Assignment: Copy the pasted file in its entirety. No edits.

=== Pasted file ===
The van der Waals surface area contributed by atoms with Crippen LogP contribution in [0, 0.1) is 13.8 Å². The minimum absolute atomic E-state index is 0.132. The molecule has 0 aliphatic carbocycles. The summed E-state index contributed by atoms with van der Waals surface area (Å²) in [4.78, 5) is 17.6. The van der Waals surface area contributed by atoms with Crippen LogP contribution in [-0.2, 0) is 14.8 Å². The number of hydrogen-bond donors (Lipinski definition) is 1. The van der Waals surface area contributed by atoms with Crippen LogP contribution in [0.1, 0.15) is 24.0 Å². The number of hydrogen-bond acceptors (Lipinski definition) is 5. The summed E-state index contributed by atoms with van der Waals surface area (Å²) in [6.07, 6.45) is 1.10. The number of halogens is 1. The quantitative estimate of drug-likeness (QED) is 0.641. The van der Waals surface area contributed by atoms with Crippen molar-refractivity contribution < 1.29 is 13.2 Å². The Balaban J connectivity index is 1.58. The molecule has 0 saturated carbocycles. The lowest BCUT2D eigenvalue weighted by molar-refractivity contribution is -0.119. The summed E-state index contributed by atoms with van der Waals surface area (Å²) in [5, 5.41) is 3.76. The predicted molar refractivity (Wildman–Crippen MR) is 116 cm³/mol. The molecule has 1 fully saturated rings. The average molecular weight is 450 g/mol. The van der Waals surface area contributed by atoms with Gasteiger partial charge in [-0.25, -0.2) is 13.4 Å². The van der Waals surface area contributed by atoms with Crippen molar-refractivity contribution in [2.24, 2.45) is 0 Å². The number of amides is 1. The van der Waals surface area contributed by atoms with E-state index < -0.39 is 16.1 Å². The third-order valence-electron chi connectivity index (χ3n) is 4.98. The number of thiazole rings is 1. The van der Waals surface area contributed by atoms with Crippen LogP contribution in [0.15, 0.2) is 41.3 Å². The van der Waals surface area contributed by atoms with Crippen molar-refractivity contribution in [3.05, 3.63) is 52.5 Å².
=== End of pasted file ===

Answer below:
The van der Waals surface area contributed by atoms with Crippen LogP contribution in [0, 0.1) is 13.8 Å². The minimum absolute atomic E-state index is 0.132. The molecule has 0 aliphatic carbocycles. The summed E-state index contributed by atoms with van der Waals surface area (Å²) in [4.78, 5) is 17.6. The van der Waals surface area contributed by atoms with Crippen LogP contribution in [-0.2, 0) is 14.8 Å². The number of hydrogen-bond donors (Lipinski definition) is 1. The van der Waals surface area contributed by atoms with Crippen LogP contribution in [0.1, 0.15) is 24.0 Å². The number of hydrogen-bond acceptors (Lipinski definition) is 5. The summed E-state index contributed by atoms with van der Waals surface area (Å²) in [6.07, 6.45) is 1.10. The number of halogens is 1. The quantitative estimate of drug-likeness (QED) is 0.641. The van der Waals surface area contributed by atoms with Crippen molar-refractivity contribution < 1.29 is 13.2 Å². The Balaban J connectivity index is 1.58. The molecule has 0 saturated carbocycles. The lowest BCUT2D eigenvalue weighted by molar-refractivity contribution is -0.119. The summed E-state index contributed by atoms with van der Waals surface area (Å²) in [5, 5.41) is 3.76. The predicted molar refractivity (Wildman–Crippen MR) is 116 cm³/mol. The molecule has 1 fully saturated rings. The average molecular weight is 450 g/mol. The van der Waals surface area contributed by atoms with Gasteiger partial charge in [-0.25, -0.2) is 13.4 Å². The van der Waals surface area contributed by atoms with Crippen molar-refractivity contribution in [2.24, 2.45) is 0 Å². The number of amides is 1. The van der Waals surface area contributed by atoms with E-state index < -0.39 is 16.1 Å². The third-order valence-electron chi connectivity index (χ3n) is 4.98. The number of thiazole rings is 1. The van der Waals surface area contributed by atoms with Crippen LogP contribution in [0.15, 0.2) is 41.3 Å². The van der Waals surface area contributed by atoms with Crippen molar-refractivity contribution in [3.05, 3.63) is 52.5 Å².